Friday, January 22, 2010

Trendy Ways: The missing commander-in-chief.

Trendy Ways: The missing commander-in-chief.

The missing commander-in-chief.

Some of us are saying that "it took them long enough," while some are asking what next for Nigeria after the Nigerian Cabinet was ordered by the federal court to decide within 14 days if President Umaru Yar'Adua is fit to rule the country.
For anyone who is unfamiliar with the situation, the Nigerian President, who suffers from kidney disease is reportedly being treated for heart disease in a hospital in Saudi Arabia. He left the country on November 23, 2009.
When I first became aware of the fact that the President had left to get medical treatment from Saudi Arabia, I thought it was a joke. I have never heard of anyone going to Saudi Arabia for medical treatment, even residents and citizens of Saudi Arabia travels abroad for medical treatment, the king comes to the U.S. for medical checkups so what on earth made the people around Yar'Adua thinks that Saudi Arabia was the best place for him to receive treatment, I would have guessed that he was going on his last Hajj since he is a Muslim but medical treatment, only in Nigeria.
Before leaving the country, Mr. Yar'Adua did not sign an executive order that would have handed power albeit temporarily to his Vice President, Mr. Goodluck Jonathan. There have been various reports and rumors since he's left, some says he's dead and his wife is orchestrating a big cover up. Some say he's in a coma, while others especially Nigerian politicians are insisting that he's as healthy as you and I, and they would have us believe that he's just resting in a presidential suite somewhere taking a break from governing.
 it is all well and good for him to take a break, who doesn't need one from time to time, and I can well `imagine trying to govern a country like Nigeria, but for two months without anyone catching a glimpse of him. I guess stranger things have happened, but a complete absence has not improved the country he left behind.
With the way Nigeria is and being conscious of the history and racial tensions, it is not a surprise that no one is quite sure of what to do, and the fact that all our political leaders are corrupt embezzlers who have good reasons not to trust each other and anyone is also a factor.
Nothing rarely surprises me about Nigeria anymore but even I am surprised by how long this has gone on for and the complacency of all involved. If he is alive and well like Dora Akinluyi, his spokesperson will have us believe, then why not put him on a web cam if he is too ill to stand in front of a full camera, I don't think they've heard the saying "seeing is believing." They want 150 million people to take their word for it, that's a whole lot of faith in people who haven't done anything to earn it. Someone told me that he doesn't have to proof anything to anyone but I say to the poor deluded people thinking the same, that he does, a president cannot just disappear, even in Nigeria. He has a moral obligation to the office he has sworn to uphold, and to the people of the country.
Perhaps the best case for the remover of the President is the disastrous and inadequate response to the attempted terror attack by a Nigerian national aboard a flight headed for Detroit, Michigan on December 25, 2009. It wasn't until days after the incident and not until when the United States put Nigeria on the terror watch list alongside countries like Pakistan and Yemen that you couldn't get Ms. Akinluyi off the news protesting the innocence of Nigeria and Nigerians.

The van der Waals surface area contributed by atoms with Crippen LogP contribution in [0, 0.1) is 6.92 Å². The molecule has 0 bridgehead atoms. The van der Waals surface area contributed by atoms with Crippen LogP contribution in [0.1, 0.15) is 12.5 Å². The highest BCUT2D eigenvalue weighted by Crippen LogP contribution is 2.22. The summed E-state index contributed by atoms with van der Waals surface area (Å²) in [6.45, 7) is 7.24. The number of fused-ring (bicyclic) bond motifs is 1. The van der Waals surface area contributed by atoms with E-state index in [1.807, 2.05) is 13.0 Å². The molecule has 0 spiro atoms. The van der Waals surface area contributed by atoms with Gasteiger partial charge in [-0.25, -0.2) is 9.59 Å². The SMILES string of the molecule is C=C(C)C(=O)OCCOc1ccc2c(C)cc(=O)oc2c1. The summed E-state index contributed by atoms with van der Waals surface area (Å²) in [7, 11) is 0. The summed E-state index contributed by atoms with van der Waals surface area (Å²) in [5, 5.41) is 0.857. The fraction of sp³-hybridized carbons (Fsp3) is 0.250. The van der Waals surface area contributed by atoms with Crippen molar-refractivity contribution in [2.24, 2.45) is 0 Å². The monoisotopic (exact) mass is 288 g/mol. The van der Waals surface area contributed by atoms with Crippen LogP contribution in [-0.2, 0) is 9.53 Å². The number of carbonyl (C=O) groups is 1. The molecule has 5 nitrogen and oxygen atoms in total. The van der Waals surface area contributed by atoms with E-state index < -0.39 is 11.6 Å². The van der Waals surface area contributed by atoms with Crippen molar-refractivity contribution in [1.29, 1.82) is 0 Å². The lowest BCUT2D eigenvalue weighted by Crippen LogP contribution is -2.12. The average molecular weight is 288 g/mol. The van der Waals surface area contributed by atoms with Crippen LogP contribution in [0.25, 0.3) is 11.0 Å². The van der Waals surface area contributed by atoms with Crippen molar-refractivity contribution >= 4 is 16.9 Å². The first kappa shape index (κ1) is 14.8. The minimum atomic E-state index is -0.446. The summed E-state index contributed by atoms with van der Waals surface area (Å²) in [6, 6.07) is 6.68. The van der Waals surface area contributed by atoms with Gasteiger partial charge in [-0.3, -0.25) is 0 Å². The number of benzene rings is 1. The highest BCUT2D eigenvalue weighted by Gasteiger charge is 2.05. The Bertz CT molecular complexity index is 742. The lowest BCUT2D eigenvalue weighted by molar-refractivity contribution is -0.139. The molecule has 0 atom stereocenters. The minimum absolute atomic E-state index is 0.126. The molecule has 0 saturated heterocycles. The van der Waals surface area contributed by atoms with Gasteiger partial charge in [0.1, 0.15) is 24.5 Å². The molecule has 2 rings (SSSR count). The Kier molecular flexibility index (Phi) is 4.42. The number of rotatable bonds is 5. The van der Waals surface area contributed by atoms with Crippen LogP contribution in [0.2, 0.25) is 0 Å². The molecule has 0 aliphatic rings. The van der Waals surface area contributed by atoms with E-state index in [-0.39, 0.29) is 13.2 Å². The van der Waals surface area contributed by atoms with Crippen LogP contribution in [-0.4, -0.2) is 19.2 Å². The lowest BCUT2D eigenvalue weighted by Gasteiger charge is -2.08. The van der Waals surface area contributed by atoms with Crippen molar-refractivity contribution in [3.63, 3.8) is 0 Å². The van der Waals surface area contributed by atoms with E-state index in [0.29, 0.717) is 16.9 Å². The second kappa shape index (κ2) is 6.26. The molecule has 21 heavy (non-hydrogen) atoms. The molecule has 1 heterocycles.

Recently a group of militants from the Niger Delta, killed a Nigerian guard and kidnapped a couple of foreign workers. Incidents like this attack shouldn't be happening because the militants were given amnesty by the President, but when the guy who could call them out is no where to be found, what do you expect.
This past week, chaos reigned in Jos, when the city's Christian and Muslim gangs decided to stage their own version of religious war, the military is now in charge of the city. Nothing about this latest religious battle is new to anyone familiar with Nigeria but the absence of a leader and recent events makes these events seem all the more sinister. 
What next for Nigeria indeed?
Yetunde Adu.

Monday, January 4, 2010

Nigeria joins infamous list of TW 14

Washington DC - US terror watch lists have been radically revised after a foiled attack on a US-bound jet, a White House spokesman said, as tough new airport screening measures swung into effect. No thanks to Farouk Mutallab who has dragged Nigeria’s name into the TW 14.
Officials had conducted a major review of all the lists that determine whether a person is allowed to board a US-bound flight in a foreign country, spokesman Bill Burton said.
The Terror Watch (TW) countries include Algeria, Lebanon, Syria, Afghanistan, Iran, Iraq, Pakistan, Yemen, Somalia, Sudan, Libya, Saudi Arabia, Cuba and Nigeria.
The news came as President Barack Obama, who has denounced “systemic” intelligence failures in the Christmas Day plot, prepared to meet with US intelligence chiefs and security officials on Tuesday to review the findings of two probes into the plot.
Obama has directly linked the Al-Qaeda network, responsible for the September 11, 2001 attacks on the United States, to the botched bid to blow up a Northwest jet with 290 people on board on a flight from Amsterdam to Detroit.
The administration has also ordered tight new security measures for passengers flying to the United States after a 23-year-old Nigerian, Umar Farouk Abdul mutallab, allegedly tried to bring down the jet.
Travelers flying from or via 14 countries including Iran, Nigeria and Yemen will have to undergo mandatory enhanced screening before boarding their US-bound flights, under the new rules.

Historic Diversity in Plain Terminology

The Central Bank Governor, Sanusi Lamido Sanusi, surprised guests present at the Muson Centre for the launching of the book of Sir Olaniwun Ajayi at the Muson Centre in Lagos. The book titled: “Nigeria, Africa’s failed asset?” attracted many important dignitaries, intellectuals and some governors.